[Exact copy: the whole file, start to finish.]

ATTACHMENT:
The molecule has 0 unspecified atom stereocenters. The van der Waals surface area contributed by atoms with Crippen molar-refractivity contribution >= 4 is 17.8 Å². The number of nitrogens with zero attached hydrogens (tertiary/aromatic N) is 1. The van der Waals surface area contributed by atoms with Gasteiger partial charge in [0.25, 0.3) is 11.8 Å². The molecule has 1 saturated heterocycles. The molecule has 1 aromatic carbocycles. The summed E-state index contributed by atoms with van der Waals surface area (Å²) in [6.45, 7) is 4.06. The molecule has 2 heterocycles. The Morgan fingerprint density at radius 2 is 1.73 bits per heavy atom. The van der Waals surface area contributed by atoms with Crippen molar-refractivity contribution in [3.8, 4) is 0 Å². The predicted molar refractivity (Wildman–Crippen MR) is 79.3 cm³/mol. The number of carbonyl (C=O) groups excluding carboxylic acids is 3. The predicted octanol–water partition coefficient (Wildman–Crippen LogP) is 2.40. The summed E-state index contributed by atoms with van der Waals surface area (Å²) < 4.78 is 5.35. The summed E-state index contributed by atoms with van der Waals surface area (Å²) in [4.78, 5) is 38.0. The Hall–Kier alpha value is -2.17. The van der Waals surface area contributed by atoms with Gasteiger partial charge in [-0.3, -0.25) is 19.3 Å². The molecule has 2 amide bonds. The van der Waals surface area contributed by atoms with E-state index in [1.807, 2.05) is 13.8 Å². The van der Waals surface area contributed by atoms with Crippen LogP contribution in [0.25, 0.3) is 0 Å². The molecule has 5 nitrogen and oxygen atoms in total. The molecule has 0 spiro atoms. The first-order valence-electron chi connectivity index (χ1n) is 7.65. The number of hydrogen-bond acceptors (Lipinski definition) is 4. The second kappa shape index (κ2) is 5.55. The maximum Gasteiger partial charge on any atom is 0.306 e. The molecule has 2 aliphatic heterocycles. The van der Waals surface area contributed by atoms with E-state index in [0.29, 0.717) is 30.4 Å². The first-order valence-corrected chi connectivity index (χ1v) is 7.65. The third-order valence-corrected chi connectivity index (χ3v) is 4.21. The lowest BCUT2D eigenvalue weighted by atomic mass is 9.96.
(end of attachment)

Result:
The molecule has 0 unspecified atom stereocenters. The van der Waals surface area contributed by atoms with Crippen molar-refractivity contribution >= 4 is 17.8 Å². The number of nitrogens with zero attached hydrogens (tertiary/aromatic N) is 1. The van der Waals surface area contributed by atoms with Gasteiger partial charge in [0.25, 0.3) is 11.8 Å². The molecule has 1 saturated heterocycles. The molecule has 1 aromatic carbocycles. The summed E-state index contributed by atoms with van der Waals surface area (Å²) in [6.45, 7) is 4.06. The molecule has 2 heterocycles. The Morgan fingerprint density at radius 2 is 1.73 bits per heavy atom. The van der Waals surface area contributed by atoms with Crippen molar-refractivity contribution in [3.8, 4) is 0 Å². The predicted molar refractivity (Wildman–Crippen MR) is 79.3 cm³/mol. The number of carbonyl (C=O) groups excluding carboxylic acids is 3. The predicted octanol–water partition coefficient (Wildman–Crippen LogP) is 2.40. The summed E-state index contributed by atoms with van der Waals surface area (Å²) < 4.78 is 5.35. The summed E-state index contributed by atoms with van der Waals surface area (Å²) in [4.78, 5) is 38.0. The Hall–Kier alpha value is -2.17. The van der Waals surface area contributed by atoms with Gasteiger partial charge in [-0.3, -0.25) is 19.3 Å². The molecule has 2 amide bonds. The van der Waals surface area contributed by atoms with E-state index in [1.807, 2.05) is 13.8 Å². The van der Waals surface area contributed by atoms with Crippen LogP contribution in [0.25, 0.3) is 0 Å². The molecule has 5 nitrogen and oxygen atoms in total. The molecule has 0 spiro atoms. The first-order valence-electron chi connectivity index (χ1n) is 7.65. The number of hydrogen-bond acceptors (Lipinski definition) is 4. The second kappa shape index (κ2) is 5.55. The maximum Gasteiger partial charge on any atom is 0.306 e. The molecule has 2 aliphatic heterocycles. The van der Waals surface area contributed by atoms with E-state index in [0.29, 0.717) is 30.4 Å². The first-order valence-corrected chi connectivity index (χ1v) is 7.65. The third-order valence-corrected chi connectivity index (χ3v) is 4.21. The lowest BCUT2D eigenvalue weighted by atomic mass is 9.96.